Reflections on Fall Wood Ducks

A drake wood duck at our pond this morning.

Every year around the fall turkey season I start watching for wood ducks at my tiny pond as they drop in to gorge on duckweed. This morning I had two pairs just before sunrise. My record is 24!

As a bonus, the water on our pond is gorgeous this time of year, at least for about 30 minutes each morning as the sun reaches the perfect angle to enhance the reflection of the surrounding broomsedge and other grasses. The resulting canvas of gold and yellow makes the perfect background for Missouri’s most beautiful waterfowl.

The key to getting great images of wood ducks and other waterfowl in the golden light of morning is patience. The natural tendency of a rookie photographer is to start shooting right when the ducks arrive at sunrise or before. I’ve found over the years that if I sit as still as possible in my turkey chair (draped in cut-leaf camo as always), refrain from shooting, and wait for the golden light to come, there is a much greater chance that the woodies will stick around. Sometimes I have to wait almost an hour if they arrive really early. Ducks are extremely wary and even one click of a shutter will flush them off the water. It’s best to make that click count.

A wood duck enters my frame at the perfect moment, resulting in a studio-like image.
It is almost always a hen that eventually blows my cover and ends the morning shoot.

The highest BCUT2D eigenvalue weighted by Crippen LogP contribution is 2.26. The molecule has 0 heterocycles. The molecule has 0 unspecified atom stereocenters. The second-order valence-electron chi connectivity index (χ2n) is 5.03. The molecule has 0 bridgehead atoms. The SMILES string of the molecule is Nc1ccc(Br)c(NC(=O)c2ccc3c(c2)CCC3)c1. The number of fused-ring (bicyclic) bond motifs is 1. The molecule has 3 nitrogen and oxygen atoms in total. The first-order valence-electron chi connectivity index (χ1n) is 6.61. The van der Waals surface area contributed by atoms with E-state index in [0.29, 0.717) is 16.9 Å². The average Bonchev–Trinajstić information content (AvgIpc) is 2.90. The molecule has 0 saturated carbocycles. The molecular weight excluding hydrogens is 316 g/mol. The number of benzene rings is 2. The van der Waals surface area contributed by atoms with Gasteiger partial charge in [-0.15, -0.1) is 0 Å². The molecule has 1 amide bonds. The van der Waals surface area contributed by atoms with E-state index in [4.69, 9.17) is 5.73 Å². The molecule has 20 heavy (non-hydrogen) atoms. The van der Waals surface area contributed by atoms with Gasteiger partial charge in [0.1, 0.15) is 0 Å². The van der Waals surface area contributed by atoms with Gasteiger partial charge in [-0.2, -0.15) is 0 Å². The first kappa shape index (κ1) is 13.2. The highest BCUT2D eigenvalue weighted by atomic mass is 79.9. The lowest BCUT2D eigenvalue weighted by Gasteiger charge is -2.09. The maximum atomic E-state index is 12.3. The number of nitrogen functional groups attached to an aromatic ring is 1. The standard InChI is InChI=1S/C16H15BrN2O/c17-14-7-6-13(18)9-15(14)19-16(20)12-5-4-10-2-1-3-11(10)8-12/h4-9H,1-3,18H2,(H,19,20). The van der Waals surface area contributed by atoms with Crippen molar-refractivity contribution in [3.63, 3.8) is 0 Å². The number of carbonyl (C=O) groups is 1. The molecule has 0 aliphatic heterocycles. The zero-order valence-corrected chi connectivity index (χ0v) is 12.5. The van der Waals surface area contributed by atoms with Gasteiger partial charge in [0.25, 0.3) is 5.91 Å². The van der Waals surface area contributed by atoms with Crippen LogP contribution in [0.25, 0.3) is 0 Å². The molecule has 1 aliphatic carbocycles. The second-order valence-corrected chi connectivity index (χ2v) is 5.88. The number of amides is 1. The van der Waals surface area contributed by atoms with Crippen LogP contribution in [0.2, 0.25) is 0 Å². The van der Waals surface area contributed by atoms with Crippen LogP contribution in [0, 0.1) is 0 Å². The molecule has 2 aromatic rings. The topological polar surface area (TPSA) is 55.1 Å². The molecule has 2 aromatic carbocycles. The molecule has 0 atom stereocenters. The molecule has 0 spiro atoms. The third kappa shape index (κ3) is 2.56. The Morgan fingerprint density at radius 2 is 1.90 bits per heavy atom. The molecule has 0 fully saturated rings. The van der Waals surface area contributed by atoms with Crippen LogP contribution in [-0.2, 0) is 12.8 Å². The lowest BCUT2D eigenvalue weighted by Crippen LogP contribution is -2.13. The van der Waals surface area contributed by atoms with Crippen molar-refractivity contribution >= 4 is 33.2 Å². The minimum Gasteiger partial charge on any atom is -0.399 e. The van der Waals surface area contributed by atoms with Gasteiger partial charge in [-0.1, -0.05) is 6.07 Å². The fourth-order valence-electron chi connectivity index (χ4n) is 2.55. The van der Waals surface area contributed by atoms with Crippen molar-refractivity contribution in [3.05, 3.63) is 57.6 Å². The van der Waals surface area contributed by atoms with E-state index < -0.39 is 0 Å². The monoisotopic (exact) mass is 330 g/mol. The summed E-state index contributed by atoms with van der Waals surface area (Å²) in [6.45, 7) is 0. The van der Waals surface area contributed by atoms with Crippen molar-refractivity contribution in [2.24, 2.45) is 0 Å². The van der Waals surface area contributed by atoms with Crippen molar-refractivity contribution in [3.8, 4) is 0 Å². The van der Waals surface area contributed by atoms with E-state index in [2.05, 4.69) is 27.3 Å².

At some point ducks will become wary of an unnatural movement or even the reflection off of something as small as a wedding ring. They also get skittish as the giant lens eye follows them around. The key is to wait for the best light and then capture some images before it is too late.

My last shot of the morning before one of the hens busted me.

I never tire of photographing waterfowl, especially wood ducks, but also sea ducks such as goldeneye and bufflehead, and bay ducks such as canvasbacks and redheads. But if you follow my blog, you know that I’m also partial to whitetails, coyotes, any other critter that moves. Did I mention songbirds? Variety is the spice of life, especially for wildlife photographers.

Happy Naturing,


Email: NatureFrames@Rocketmail.Com


America is beautiful. I vote to keep it that way.

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